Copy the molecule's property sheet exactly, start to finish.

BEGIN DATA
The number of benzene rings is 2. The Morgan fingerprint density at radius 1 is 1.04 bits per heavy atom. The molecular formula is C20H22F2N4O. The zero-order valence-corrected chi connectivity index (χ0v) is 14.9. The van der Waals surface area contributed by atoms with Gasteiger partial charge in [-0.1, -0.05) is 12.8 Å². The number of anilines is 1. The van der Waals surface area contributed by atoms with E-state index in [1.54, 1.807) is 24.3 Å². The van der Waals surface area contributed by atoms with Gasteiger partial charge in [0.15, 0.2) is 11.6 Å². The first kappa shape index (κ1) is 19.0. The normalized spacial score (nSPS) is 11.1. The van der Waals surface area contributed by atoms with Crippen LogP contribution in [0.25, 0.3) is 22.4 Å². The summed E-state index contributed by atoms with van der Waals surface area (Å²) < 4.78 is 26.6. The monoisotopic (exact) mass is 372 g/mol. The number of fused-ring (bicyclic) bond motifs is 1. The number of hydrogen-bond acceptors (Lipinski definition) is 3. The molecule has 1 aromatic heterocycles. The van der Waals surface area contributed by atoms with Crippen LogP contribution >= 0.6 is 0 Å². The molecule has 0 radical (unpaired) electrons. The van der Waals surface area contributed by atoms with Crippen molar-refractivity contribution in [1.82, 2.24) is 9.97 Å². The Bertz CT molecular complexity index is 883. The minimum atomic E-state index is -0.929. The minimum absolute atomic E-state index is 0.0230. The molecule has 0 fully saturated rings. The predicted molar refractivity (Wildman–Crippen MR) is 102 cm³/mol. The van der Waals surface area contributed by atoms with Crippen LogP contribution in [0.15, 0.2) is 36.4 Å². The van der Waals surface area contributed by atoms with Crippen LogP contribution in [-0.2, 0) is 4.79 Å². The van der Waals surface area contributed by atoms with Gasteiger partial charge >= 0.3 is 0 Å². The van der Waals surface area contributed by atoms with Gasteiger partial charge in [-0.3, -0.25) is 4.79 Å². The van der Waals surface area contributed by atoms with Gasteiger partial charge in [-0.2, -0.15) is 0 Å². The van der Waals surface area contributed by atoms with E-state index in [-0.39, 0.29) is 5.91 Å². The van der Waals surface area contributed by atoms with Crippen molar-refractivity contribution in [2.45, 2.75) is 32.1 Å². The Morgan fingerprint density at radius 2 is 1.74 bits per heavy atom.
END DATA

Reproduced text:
The number of benzene rings is 2. The Morgan fingerprint density at radius 1 is 1.04 bits per heavy atom. The molecular formula is C20H22F2N4O. The zero-order valence-corrected chi connectivity index (χ0v) is 14.9. The van der Waals surface area contributed by atoms with Gasteiger partial charge in [-0.1, -0.05) is 12.8 Å². The number of anilines is 1. The van der Waals surface area contributed by atoms with E-state index in [1.54, 1.807) is 24.3 Å². The van der Waals surface area contributed by atoms with Gasteiger partial charge in [0.15, 0.2) is 11.6 Å². The first kappa shape index (κ1) is 19.0. The normalized spacial score (nSPS) is 11.1. The van der Waals surface area contributed by atoms with Crippen LogP contribution in [0.25, 0.3) is 22.4 Å². The summed E-state index contributed by atoms with van der Waals surface area (Å²) < 4.78 is 26.6. The monoisotopic (exact) mass is 372 g/mol. The number of fused-ring (bicyclic) bond motifs is 1. The number of hydrogen-bond acceptors (Lipinski definition) is 3. The molecule has 1 aromatic heterocycles. The van der Waals surface area contributed by atoms with Crippen LogP contribution >= 0.6 is 0 Å². The molecule has 0 radical (unpaired) electrons. The van der Waals surface area contributed by atoms with Crippen molar-refractivity contribution in [1.82, 2.24) is 9.97 Å². The Bertz CT molecular complexity index is 883. The minimum atomic E-state index is -0.929. The minimum absolute atomic E-state index is 0.0230. The molecule has 0 fully saturated rings. The predicted molar refractivity (Wildman–Crippen MR) is 102 cm³/mol. The van der Waals surface area contributed by atoms with Crippen LogP contribution in [0.15, 0.2) is 36.4 Å². The van der Waals surface area contributed by atoms with Crippen LogP contribution in [-0.2, 0) is 4.79 Å². The van der Waals surface area contributed by atoms with Gasteiger partial charge >= 0.3 is 0 Å². The van der Waals surface area contributed by atoms with Gasteiger partial charge in [-0.3, -0.25) is 4.79 Å². The van der Waals surface area contributed by atoms with Gasteiger partial charge in [-0.2, -0.15) is 0 Å². The van der Waals surface area contributed by atoms with E-state index in [-0.39, 0.29) is 5.91 Å². The van der Waals surface area contributed by atoms with Crippen molar-refractivity contribution in [2.45, 2.75) is 32.1 Å². The Morgan fingerprint density at radius 2 is 1.74 bits per heavy atom.